Recent FEMA Study Released on Following Building Codes
Jacksonville, FL - December 9, 2020 - The Federal Emergency Management Agency (FEMA), which distributes billions of dollars in aid each year for communities to rebuild after disasters, released a study just last month that took an in-depth look at the quantified benefits of adopting modern building codes and standards. This report entitled, “Building Codes Save: A National Study” focuses on avoiding losses to building and related contents during a national disaster. This study reaffirms what so many studies before have concluded—adopting and implementing the I-Codes is one of the most effective ways to safeguard our communities against disasters,” said International Code Council Chief Executive Officer Dominic Sims, CBO. The findings strongly validate the obvious, that safer and stronger buildings preserve our quality of life, but further strides must be made in states and localities where the report identifies there are no codes adopted or where codes have not been updated this century.
Some other key highlights of the report include:
- 65% of counties,cities, and towns across the U.S.have not adopted modern building codes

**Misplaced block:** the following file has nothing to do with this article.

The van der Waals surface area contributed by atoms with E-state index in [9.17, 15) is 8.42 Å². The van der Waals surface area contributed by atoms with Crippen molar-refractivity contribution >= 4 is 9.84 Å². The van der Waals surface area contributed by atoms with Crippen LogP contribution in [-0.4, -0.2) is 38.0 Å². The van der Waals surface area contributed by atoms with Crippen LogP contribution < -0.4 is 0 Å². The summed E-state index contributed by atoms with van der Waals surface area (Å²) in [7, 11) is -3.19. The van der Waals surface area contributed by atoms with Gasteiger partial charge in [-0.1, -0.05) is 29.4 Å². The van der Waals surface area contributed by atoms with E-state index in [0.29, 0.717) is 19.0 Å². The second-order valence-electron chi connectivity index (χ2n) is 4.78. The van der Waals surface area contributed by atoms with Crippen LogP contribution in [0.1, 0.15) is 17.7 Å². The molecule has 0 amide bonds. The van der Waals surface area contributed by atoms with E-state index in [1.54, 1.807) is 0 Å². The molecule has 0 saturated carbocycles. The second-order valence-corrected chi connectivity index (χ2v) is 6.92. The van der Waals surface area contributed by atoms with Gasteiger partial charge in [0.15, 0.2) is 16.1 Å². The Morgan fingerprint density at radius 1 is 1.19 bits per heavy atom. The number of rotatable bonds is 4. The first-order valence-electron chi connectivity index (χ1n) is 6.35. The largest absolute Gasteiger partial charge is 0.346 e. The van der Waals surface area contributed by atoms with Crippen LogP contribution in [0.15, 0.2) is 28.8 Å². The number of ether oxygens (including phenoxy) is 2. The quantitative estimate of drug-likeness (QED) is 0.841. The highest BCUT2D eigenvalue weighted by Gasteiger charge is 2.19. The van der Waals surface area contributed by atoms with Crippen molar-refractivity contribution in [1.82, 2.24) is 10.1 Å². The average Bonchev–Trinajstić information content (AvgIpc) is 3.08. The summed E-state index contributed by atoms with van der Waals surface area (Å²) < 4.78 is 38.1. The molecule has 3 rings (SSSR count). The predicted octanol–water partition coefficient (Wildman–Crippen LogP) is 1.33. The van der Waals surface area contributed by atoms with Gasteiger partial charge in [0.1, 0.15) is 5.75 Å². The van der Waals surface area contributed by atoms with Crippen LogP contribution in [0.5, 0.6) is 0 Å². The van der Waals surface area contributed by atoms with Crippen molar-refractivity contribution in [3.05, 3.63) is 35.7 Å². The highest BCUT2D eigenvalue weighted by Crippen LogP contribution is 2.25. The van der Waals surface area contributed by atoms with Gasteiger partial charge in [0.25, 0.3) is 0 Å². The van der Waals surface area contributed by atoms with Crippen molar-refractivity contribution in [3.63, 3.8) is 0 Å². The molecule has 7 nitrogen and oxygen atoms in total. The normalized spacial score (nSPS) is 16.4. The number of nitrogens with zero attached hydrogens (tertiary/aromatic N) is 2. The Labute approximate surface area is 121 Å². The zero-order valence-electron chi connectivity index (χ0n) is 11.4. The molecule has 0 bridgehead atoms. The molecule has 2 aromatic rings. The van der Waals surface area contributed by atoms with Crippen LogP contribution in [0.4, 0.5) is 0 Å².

- 50% of cumulative post-2000 construction adhered to the I-Codes
- 30% of new construction is occurring in communities with no codes at all or codes that are more than 20 years outdated
"When you have a disaster and want to rebuild, it doesn't make sense to rebuild to the standards we had before,” said Thomas Smith, Executive Director of the American Society of Civil Engineers. “We're in a vastly different environment now. We have to be thinking about resilient, sustainable infrastructure.”
Sprayed polyurethane foam and closed cell plastic foams are the only materials that FEMA classifies as acceptable flood damage-resistant insulation materials for floors, walls, and ceilings in its building design criteria for special flood hazard areas (SFHAs). FEMA designates sprayed polyurethane foam and closed-cell plastic foams as a Class 5 flood damage-resistant building material. Class 5, which is FEMA’s highest rating, are materials considered highly resistant to floodwater damage, including damage caused by moving water, and can survive wetting and drying and may be successfully cleaned after a flood to render them free of most harmful pollutants. See related article links below:
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